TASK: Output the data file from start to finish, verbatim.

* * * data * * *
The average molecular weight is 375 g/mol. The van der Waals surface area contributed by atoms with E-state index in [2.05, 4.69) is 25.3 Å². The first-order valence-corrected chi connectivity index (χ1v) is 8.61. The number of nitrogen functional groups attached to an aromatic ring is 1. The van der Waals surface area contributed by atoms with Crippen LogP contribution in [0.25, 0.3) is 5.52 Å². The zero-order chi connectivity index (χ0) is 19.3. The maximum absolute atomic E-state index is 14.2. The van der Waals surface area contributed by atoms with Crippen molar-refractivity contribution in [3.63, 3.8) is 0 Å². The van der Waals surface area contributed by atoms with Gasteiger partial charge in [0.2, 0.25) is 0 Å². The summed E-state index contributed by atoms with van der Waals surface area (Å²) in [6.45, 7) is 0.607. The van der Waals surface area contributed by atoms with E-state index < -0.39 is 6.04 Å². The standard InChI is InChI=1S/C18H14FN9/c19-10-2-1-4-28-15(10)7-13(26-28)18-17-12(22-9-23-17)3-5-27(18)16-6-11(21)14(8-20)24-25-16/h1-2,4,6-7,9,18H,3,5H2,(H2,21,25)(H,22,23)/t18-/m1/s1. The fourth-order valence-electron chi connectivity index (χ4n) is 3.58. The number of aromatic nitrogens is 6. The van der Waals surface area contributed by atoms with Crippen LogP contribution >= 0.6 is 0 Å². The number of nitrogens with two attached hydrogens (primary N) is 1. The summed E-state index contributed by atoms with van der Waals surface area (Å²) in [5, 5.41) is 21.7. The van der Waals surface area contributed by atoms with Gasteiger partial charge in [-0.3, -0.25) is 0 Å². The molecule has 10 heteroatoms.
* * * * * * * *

The average molecular weight is 375 g/mol. The van der Waals surface area contributed by atoms with E-state index in [2.05, 4.69) is 25.3 Å². The first-order valence-corrected chi connectivity index (χ1v) is 8.61. The number of nitrogen functional groups attached to an aromatic ring is 1. The van der Waals surface area contributed by atoms with Crippen LogP contribution in [0.25, 0.3) is 5.52 Å². The zero-order chi connectivity index (χ0) is 19.3. The maximum absolute atomic E-state index is 14.2. The van der Waals surface area contributed by atoms with Crippen molar-refractivity contribution in [3.63, 3.8) is 0 Å². The van der Waals surface area contributed by atoms with Gasteiger partial charge in [0.2, 0.25) is 0 Å². The summed E-state index contributed by atoms with van der Waals surface area (Å²) in [6.45, 7) is 0.607. The van der Waals surface area contributed by atoms with E-state index < -0.39 is 6.04 Å². The standard InChI is InChI=1S/C18H14FN9/c19-10-2-1-4-28-15(10)7-13(26-28)18-17-12(22-9-23-17)3-5-27(18)16-6-11(21)14(8-20)24-25-16/h1-2,4,6-7,9,18H,3,5H2,(H2,21,25)(H,22,23)/t18-/m1/s1. The fourth-order valence-electron chi connectivity index (χ4n) is 3.58. The number of aromatic nitrogens is 6. The van der Waals surface area contributed by atoms with Crippen LogP contribution >= 0.6 is 0 Å². The number of nitrogens with two attached hydrogens (primary N) is 1. The summed E-state index contributed by atoms with van der Waals surface area (Å²) in [5, 5.41) is 21.7. The van der Waals surface area contributed by atoms with Gasteiger partial charge in [-0.3, -0.25) is 0 Å². The molecule has 10 heteroatoms.